Description: We offer a rare bronze sculpture by Henry Moore. Maquette for Large Torso: Arch is 4 ½” high, 3 ¼” wide and 2 ¾” deep, signed “Moore” and editioned 6/9 on the rim on the bonze base. It was cast in 1962 from a carved plaster form.
The Henry Moore Foundation provides us with the catalogue number LH 503a. This diminutive bronze evokes the human skeleton, a bone fragment, a hip socket. It’s biomorphic shape is so naturalistic it seems unlikely to be man-made, yet the patinated bronze finish with detailed evidence of direct carving in the plaster and the subtle contrapasto arrangement of the "legs" reveal the telltale signs of Moore’s expert sensibility. Item #FA00139.
Moore was keenly tuned to his artistic process and the need to start small. He said: ‘I need to know it from on top and from underneath as well as from all sides. And so I prefer to work out my ideas in the form of small maquettes which I can hold in my hand and look at from every point of view.’ Large Torso: Arch was realized at full size in bronze in the late 1960’s, a later version was made for Kensington Gardens in travertine marble. Included with the sale of this piece is a press photograph of Moore at the 1980 unveiling of the Arch at Kensington Gardens with the Environmental Secretary Michael Heseltine.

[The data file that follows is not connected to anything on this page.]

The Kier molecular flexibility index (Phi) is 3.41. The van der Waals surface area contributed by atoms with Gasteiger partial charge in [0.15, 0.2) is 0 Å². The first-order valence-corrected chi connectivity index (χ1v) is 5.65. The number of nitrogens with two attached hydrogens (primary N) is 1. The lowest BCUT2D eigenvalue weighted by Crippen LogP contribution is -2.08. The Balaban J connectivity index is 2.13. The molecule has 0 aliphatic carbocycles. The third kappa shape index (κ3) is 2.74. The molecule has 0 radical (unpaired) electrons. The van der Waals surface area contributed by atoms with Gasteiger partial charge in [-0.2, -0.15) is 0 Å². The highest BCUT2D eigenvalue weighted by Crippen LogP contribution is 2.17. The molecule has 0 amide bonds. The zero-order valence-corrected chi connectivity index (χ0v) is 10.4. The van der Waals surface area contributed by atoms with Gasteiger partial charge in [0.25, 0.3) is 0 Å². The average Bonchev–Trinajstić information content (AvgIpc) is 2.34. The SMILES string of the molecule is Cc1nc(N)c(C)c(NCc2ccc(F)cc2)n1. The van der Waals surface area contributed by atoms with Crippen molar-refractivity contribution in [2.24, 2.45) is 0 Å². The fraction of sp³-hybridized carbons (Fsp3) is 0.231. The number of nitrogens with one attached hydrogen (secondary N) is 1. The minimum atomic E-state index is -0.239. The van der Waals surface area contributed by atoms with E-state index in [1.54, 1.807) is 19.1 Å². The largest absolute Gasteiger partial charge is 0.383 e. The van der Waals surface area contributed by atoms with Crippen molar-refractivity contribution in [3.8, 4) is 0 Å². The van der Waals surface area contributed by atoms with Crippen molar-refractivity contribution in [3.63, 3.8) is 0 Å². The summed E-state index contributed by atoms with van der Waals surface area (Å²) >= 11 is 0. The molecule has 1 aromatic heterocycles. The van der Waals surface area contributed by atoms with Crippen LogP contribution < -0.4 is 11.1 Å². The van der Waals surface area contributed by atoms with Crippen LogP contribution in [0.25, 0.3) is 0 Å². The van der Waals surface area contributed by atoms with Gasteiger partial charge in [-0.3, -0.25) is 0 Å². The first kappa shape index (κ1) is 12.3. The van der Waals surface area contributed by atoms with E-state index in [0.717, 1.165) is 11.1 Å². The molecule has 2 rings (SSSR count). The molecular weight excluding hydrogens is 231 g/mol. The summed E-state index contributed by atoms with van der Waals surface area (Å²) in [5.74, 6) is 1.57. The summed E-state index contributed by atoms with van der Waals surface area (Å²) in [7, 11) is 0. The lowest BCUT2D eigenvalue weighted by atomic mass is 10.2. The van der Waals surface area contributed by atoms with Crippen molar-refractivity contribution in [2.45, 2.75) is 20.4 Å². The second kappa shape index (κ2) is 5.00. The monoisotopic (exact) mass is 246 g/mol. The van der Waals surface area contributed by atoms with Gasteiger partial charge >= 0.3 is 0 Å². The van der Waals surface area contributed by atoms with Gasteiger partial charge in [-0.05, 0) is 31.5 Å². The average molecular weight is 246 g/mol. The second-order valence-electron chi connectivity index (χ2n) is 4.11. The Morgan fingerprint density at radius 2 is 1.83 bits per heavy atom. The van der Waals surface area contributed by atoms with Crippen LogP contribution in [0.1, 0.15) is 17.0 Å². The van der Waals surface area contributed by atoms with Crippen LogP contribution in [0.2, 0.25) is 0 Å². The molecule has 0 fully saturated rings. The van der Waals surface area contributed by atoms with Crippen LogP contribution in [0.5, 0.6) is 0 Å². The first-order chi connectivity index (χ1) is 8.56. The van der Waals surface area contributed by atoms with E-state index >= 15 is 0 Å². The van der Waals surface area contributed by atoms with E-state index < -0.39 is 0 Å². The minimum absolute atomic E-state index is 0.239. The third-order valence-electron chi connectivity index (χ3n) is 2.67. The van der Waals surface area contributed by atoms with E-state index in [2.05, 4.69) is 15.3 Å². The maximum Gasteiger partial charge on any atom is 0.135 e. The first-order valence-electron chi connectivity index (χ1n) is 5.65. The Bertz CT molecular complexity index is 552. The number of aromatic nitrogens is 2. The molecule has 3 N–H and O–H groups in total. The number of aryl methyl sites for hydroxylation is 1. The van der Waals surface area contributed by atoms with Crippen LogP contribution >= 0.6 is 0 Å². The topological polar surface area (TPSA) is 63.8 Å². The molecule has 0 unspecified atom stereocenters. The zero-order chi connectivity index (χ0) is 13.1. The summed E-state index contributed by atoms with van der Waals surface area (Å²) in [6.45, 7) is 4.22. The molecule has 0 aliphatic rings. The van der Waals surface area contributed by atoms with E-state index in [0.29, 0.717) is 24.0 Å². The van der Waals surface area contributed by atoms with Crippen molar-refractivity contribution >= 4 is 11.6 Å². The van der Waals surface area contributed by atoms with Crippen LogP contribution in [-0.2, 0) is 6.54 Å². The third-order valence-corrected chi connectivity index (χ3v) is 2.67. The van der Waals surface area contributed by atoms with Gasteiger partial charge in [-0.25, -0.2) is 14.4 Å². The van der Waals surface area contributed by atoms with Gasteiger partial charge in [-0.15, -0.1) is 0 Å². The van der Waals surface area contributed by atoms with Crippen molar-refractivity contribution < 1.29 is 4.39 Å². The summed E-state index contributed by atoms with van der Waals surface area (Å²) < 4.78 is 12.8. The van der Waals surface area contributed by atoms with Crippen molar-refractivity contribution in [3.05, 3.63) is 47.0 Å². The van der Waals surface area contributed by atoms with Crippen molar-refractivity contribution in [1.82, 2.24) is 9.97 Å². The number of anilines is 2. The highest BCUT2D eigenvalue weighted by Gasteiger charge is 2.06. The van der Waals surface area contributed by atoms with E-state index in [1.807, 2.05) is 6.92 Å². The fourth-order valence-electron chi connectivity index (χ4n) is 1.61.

Provenance: Descended in the family of Ruth Rodel-Nubert, owner of Studio R in Mannheim, Germany. Included with the sale of this piece is a copy of the gallery's circular touting the exhibit/sale of Moore's works.
Henry Moore (1898-1986) was born at Castleford, Yorkshire to a large family. He served in the army from 1917–19, the youngest man in the Prince of Wales's Own Civil Service Rifles regiment. In 1919 he became a student at the Leeds School of Art and then in 1921, won a scholarship to study at the Royal College of Art in London. Moore is best known for his monumental, semi abstract public sculptures. His work is has also been the subject of many exhibitions at institutions including the Tate Gallery, the Met, Kew Botanical Gardens, the Kunsthal, the Kremlin Museum, and the National Gallery of Art.
Condition: Fine Condition.